One final item to consider is the presence of mechanical, electrical, and plumbing (M/E/P) lines that may be traversing through the floor framing. While nice, orderly penetrations can be designed and documented on drawings or neatly indicated on manufactured products, field conditions may not always be so perfect. Holes and openings cut in the wrong location or in too large a size can compromise the structural integrity of the framing member. That can create another source of movement in the member, which can then rub against those M/E/P lines and cause squeaks. If the building design calls for M/E/P lines to run through the floor framing, then they need to be addressed and designed properly. Open-web trusses are ideal if there are a lot of lines that can fit readily in the web openings. Solid web joists or dimensional lumber joists need to be inspected in the field to be sure that any drilled openings are structurally appropriate and don’t include contact with M/E/P lines. That means they need to be supported independently in a manner that will reduce or eliminate the potential for squeaks.
Floor framing is only part of the floor assembly—the subfloor is also a part of the structural system. In fact, if you read the fine print in most of the framing member tables already discussed, you will discover that they rely on the presence of a structural panel on top of the framing members. That is because, when fully attached with glue and fasteners, the framing and subfloor act together as a continuous structural system. They become stronger together than they would be on their own (i.e., greater than the sum of their parts) based on “composite action.” In structural engineering terms, composite construction exists when two different materials are bound together so strongly that they act together as a single unit from a structural point of view.
Historically, the traditional method of providing subflooring was to install solid boards at an angle to brace floor joists and receive the finish flooring. In the mid 1900s, that method was gradually replaced with engineered plywood that relied on alternating layers of thin layers of wood glued together. The grain direction in the layers alternated to maximize dimensional stability in the panel and to reduce movement between panels. Later, engineered oriented strand board (OSB) was developed as a cost-effective alternative that relied on using small strands of wood in resin instead of full layers. The alternating orientation of the strands achieved similar structural qualities when compared to plywood but also had some practical limitations.
Common subfloor panels include plywood and OSB, which can warp, buckle, or expand when wet. Specifying high-performance engineered wood panels for subfloors can help protect against moisture damage during construction and help keep floors flat and stiff to prevent squeaks over time.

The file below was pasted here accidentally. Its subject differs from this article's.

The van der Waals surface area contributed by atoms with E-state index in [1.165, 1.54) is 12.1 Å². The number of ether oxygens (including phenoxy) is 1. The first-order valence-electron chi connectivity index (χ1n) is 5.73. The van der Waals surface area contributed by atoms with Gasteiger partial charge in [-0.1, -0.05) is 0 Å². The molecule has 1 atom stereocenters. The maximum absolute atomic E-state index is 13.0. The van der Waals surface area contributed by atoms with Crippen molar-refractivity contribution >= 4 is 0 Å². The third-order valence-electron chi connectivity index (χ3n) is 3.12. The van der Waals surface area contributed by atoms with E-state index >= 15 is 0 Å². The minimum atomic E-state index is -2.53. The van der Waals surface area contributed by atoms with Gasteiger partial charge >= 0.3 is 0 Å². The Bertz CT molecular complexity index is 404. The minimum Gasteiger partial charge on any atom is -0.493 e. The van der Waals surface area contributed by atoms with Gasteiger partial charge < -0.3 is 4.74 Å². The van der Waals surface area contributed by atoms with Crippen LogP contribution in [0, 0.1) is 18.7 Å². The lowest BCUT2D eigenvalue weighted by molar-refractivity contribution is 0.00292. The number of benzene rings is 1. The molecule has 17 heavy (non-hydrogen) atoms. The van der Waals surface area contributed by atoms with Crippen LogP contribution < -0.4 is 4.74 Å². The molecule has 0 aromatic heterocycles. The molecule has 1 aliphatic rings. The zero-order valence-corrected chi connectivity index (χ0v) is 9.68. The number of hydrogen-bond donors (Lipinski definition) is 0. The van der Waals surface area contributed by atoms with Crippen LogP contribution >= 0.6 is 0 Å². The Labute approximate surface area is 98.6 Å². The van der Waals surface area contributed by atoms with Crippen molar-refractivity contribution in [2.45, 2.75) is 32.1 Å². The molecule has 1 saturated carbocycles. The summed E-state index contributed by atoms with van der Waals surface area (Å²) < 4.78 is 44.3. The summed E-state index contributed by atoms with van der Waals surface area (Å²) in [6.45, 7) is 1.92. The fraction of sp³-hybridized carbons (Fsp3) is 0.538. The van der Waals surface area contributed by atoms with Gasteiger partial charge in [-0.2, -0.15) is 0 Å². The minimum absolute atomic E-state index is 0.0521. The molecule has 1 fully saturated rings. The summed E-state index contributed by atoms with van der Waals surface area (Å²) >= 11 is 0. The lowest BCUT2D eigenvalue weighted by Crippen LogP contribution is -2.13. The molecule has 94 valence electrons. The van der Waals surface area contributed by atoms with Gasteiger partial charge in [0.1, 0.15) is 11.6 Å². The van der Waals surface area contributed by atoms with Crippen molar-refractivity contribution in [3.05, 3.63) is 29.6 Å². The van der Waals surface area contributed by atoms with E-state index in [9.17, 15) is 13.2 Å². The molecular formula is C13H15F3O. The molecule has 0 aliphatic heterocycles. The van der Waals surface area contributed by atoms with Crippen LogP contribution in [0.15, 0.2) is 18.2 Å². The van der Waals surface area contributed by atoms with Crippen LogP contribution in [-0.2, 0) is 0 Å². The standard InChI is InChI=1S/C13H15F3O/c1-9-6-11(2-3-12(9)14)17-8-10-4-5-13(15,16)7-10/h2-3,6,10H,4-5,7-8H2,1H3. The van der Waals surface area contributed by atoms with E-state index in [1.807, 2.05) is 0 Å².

One of the latest advancements in subfloor materials are high-performance engineered wood panels. For example, one such product has obtained a third-party evaluation doumenting greater strength and stiffness compared to either plywood or OSB by virtue of their engineered design and makeup.3 That means they are less likely to bend, deflect, or warp when used and installed properly. The enhanced material composition of the high-performing engineered panel allows for precisely milled and extremely durable tongue-and-groove edge profiles that allow for easy installation. They also employ advanced moisture-resistant resins throughout the panels, which makes them less susceptible to moisture damage—a notable problem in plywood and OSB. They have even been tested to provide superb fastener-holding power to help keep floors flat and quiet. As an essential component at the core of a wood-framed floor system, let’s look at how these state-of-the-art subfloor panels can improve construction quality and help eliminate floor squeaks.
High-Performance Engineered Panels During Construction
There are two ways that using stronger, moisture-resistant, high-performance engineered subfloor panels can make a notable difference in the quality of the finished project. The first is during construction. The tongue-and-groove profile design is different from plywood or OSB tongue-and-groove profiles, which can be more wedge-like, requiring the use of a sledge hammer to essentially friction fit the panels together. By contrast, high-performance panels fit together easily without requiring a sledge hammer since the profiles can be fabricated more precisely. This means that it is not a friction fit, and therefore the panel does not accumulate internal stresses that can lead to squeaks and pops. The other feature of high-performance panels is that the tongue-and-groove profile can be made with an integral gap spacer. The Engineered Wood Association (formerly the American Plywood Association, but still known as APA – The Engineered Wood Association) recommends that all engineered panels, including OSB, plywood, and high-performance panels, maintain approximately a 1/8-inch gap between panels to prevent buckling and accommodate any unwanted movement. The ability to achieve that gap with a sledge hammer on-site is inconsistent at best, while achieving it with an integral spacer makes it much more predictable and likely to be done properly.